Amsterdam has no numbers about the amount of waste vehicles that it is using and what routes they are travelling. Whereas Madrid concrete describes how much biomethane is needed to power its entire waste truck fleet, as given by the Natural & Bio Gas Vehicle Association Europe (2009). That is why these numbers are scaled to the size of Amsterdam. Feature research might take concrete numbers of Amsterdam into account, an attempt to contact the statistics department of Amsterdam has been done, but no response with relevant numbers has been received.

Finally, MacKay (2008) estimates that a typical car driver uses 40 kWh/day. He does not distinguish between diesel and petrol, because they have almost similar calorific values (about 10% difference). The calorific values of methane compared to petrol per kg have also about 10% difference. Because the final remainder of cars is rounded to 1000, a 10% differences has no impact on the remainder cars the could drive on the biofuel.

6. References

[6] Canadian Biogas Association, “Closing the loop,” June 2015. [Online]. Available:“`. [Accessed 11 February 2016].
[7] Rijkswaterstaat, “Samenstelling van het huishoudelijk restafval, sorteeranalyses 2014 – Gemiddelde driejaarlijkse samenstelling 2013,” November 2015. [Online]. Available: [Accessed 11 February 2016].
[8] Centraal Bureau voor de Statistiek, “Huishoudelijk afval per gemeente per inwoner,” 12 February 2016. [Online]. Available: [Accessed 12 February 2016].
[9] Gemeente Amsterdam, “Amsterdam in cijfers 2015,” 2015. [Online]. Available: [Accessed 11 February 2016].
[10] Canadian Biogas Association, “Farm to Fuel Developers’ Guide to Biomethane,” 2012. [Online]. Available: [Accessed 11 January 2016].
[11] K. Subramaniana, V. C. Mathada, V. Vijayb and P. Subbaraoc, “Comparative evaluation of emission and fuel economy of an automotive spark ignition vehicle fuelled with methane enriched biogas and CNG using chassis dynamometer,” Applied Energy, pp. 17-29, 2013.
[12] Electrigaz Technologies Inc., “Feasibility Study – Biogas upgrading and grid injection in the Fraser Valley, British Columbia,” 2008. [Online]. Available: [Accessed 12 February 2016].
[13] Orgaworld, “Lelystad: Biocel anaerobic digestion and composting plant,” [Online]. Available: [Accessed 11 February 2016].
[14] P. Oostelbos, in Biogas Association Canada – Closing the Loop, Abbotsford, 2016.
[15] G. Rogstrand, “Municipal Biogas Production in Sweden,” in Canadian Biogas Association – Closing the loop, Abbotsford, 2016.
[16] A. Reid, “Surrey breaks ground on biofuel processing facility,” 2 March 2015. [Online]. Available: [Accessed 13 February 2016].
[17] S. J. Curran, R. M. Wagner, R. L. Graves, M. Keller and J. B. J. Green, “Well-to-wheel analysis of direct and indirect use of natural gas in passenger vehicles,” Energy, pp. 194-203, 2014.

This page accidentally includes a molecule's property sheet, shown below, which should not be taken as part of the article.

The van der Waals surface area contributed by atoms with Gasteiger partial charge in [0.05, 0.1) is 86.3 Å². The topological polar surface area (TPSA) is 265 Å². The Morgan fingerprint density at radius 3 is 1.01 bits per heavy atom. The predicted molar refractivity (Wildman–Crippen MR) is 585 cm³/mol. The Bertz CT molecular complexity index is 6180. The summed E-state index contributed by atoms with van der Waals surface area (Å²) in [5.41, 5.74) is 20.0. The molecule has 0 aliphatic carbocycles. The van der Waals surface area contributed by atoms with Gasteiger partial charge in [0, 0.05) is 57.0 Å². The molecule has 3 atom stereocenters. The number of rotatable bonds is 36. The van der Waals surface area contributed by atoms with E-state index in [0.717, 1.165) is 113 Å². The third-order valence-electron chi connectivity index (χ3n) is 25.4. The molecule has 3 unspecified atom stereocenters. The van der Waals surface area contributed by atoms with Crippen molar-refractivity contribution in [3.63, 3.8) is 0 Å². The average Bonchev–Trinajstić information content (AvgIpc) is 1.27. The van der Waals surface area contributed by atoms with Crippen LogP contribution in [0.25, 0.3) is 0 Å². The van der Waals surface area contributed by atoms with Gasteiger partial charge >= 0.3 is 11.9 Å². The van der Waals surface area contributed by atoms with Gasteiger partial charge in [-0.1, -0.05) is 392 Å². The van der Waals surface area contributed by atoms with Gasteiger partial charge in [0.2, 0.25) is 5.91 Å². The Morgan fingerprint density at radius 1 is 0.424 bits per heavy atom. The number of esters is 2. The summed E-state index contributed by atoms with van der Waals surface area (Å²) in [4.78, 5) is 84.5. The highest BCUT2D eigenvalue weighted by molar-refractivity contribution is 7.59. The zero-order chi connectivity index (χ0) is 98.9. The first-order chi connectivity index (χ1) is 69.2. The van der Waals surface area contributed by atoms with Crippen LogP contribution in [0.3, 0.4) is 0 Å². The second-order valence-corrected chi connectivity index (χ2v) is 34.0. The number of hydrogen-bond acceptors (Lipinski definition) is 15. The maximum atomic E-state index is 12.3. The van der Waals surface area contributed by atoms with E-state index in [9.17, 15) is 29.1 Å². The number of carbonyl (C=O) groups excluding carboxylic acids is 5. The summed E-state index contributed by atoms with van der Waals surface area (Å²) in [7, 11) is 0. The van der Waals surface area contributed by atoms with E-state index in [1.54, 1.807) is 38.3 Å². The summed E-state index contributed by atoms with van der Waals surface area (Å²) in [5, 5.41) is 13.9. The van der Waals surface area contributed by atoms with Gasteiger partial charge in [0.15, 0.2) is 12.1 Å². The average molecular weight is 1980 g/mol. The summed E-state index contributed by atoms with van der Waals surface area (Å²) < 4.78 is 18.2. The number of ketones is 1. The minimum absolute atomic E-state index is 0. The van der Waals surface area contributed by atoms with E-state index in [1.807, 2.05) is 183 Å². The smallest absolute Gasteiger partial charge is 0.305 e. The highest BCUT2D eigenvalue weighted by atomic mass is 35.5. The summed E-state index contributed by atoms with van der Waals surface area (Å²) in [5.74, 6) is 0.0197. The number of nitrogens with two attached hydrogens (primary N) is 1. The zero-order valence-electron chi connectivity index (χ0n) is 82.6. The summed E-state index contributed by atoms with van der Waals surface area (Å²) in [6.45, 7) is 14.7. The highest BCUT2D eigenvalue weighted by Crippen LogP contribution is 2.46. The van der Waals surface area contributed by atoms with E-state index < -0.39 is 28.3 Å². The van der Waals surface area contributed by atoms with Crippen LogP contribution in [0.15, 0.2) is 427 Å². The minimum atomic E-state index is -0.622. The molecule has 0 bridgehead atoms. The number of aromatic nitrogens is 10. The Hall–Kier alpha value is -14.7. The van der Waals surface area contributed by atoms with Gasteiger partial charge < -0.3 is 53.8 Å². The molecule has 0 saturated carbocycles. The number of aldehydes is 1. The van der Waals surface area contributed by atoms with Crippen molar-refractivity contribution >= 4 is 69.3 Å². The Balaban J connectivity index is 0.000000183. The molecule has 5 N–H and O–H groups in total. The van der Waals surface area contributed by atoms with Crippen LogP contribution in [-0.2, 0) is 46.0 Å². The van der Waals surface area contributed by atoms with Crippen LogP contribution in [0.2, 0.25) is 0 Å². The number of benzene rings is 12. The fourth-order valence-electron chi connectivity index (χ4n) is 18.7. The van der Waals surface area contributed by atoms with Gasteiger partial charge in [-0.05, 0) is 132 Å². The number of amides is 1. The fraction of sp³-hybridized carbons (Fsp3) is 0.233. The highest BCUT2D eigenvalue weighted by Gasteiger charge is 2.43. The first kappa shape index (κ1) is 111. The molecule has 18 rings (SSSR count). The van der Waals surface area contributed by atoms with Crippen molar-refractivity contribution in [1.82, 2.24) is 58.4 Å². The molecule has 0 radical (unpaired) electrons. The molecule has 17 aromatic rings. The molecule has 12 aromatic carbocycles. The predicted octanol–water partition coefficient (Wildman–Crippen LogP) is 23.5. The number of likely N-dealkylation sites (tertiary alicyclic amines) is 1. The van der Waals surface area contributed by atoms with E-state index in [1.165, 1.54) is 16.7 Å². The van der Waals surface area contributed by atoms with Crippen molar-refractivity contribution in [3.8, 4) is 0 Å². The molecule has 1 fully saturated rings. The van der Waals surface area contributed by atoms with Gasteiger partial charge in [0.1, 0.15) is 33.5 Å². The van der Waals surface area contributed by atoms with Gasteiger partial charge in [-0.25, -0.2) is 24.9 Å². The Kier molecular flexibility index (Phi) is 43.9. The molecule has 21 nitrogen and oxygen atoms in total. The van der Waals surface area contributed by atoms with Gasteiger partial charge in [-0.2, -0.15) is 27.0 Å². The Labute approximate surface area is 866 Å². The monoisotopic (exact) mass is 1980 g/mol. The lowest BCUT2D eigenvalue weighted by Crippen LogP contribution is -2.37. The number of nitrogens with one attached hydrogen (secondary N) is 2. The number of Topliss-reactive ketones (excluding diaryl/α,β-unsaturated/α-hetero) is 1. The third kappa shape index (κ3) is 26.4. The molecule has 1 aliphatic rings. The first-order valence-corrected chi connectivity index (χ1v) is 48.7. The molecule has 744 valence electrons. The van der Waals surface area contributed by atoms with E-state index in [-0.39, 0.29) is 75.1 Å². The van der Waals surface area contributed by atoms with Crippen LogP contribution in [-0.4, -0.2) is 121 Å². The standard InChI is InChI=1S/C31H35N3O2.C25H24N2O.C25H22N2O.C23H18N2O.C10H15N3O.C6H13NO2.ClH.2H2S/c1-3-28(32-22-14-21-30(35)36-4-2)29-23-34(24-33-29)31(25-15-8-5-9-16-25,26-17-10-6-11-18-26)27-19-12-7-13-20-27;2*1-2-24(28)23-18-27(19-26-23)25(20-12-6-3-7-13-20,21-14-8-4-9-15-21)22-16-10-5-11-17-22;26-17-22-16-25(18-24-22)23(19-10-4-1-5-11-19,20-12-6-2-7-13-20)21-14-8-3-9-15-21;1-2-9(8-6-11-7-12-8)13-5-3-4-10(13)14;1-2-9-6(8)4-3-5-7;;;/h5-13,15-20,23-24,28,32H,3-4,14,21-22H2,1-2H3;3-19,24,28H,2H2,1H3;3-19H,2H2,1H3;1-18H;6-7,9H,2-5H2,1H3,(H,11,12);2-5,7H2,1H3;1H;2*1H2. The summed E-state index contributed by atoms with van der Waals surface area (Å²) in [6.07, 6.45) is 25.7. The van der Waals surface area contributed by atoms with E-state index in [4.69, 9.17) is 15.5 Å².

[18] NGVA Europe, “Case Study. February 2009 1 CNG trucks in urban garbage collection. The successful case of the FCC fleet in Madrid,” February 2009. [Online]. Available: [Accessed 16 February 2016].
[19] NGVA Europe, “Madrid’s fleet operators heavily rely on heavy-duty NGVs,” 27 March 2014. [Online]. Available:
[20] United Nations Statistics Division, “City population by sex, city and city type,” 2014. [Online]. Available: [Accessed 13 February 2016].
[21] M. A. Laughton and D. Warne, “Electrical Engineer’s Reference Book,” in Electrical Engineer’s Reference Book, Oxford, Elsevier Science, 2003, p. 27/14.
[22] Gemeente Amsterdam, “Amsterdam: a different energy – 2040 Energy Strategy,” February 2010. [Online]. Available: [Accessed 14 February 2016].
[23] H. Fehrenbach, J. Giegrich, G. Reinhardt, U. Sayer, M. Gretz, K. Lanje and J. Schmitz, “Kriterien einer nachhaltigen Bioenergienutzung im globalen Maßstab,” UBA-Forschungsbericht 206, p. 41 – 11, 2008.
[24] P. Weiland, “Biogas production: current state and perspectives,” Appl Microbiol Biotechnol, pp. 849-860, 2010.
[25] TankPro, “Vuilniswagens gaan rijden op bananenschillen,” 18 November 2011. [Online]. Available: [Accessed 13 February 2016].
[26] U.S. Department of Energy, “Case Study – Compressed Natural Gas Refuse Fleets,” 2014. [Online]. Available: [Accessed 13 February 2016].
[27] D. J. MacKay, “Sustainable Energy – Without the hot air,” Cambridge, UIT, 2008, p. 29.

7. Reliability of sources

This question involves lots of statistical data, scientific data, and other numbers. For statistical data, official statistical data was attempted to use as much as possible. These official sources include data from municipalities, national statistical data, and data from more international sources, like the United Nations. Since the question is mostly on a municipality-level, the data of municipalities had priority. If no data was available, data on a higher level (national and international) was used. For biogas characteristics it was tried to use as much scientific sources with more than 10 citations and published in a related and in a renowned journal. If that was not possible, related biogas association numbers were used. And if that was not possible, related contacts were personally contacted to get the right numbers and the right vision on the feasibility of this case. Only in a small amount of cases, if these data were not found, other sources like news and company sites were used. These sites were only used for exemplary data and not for critical data like the well-to-wheel efficiency of a CNG vehicle.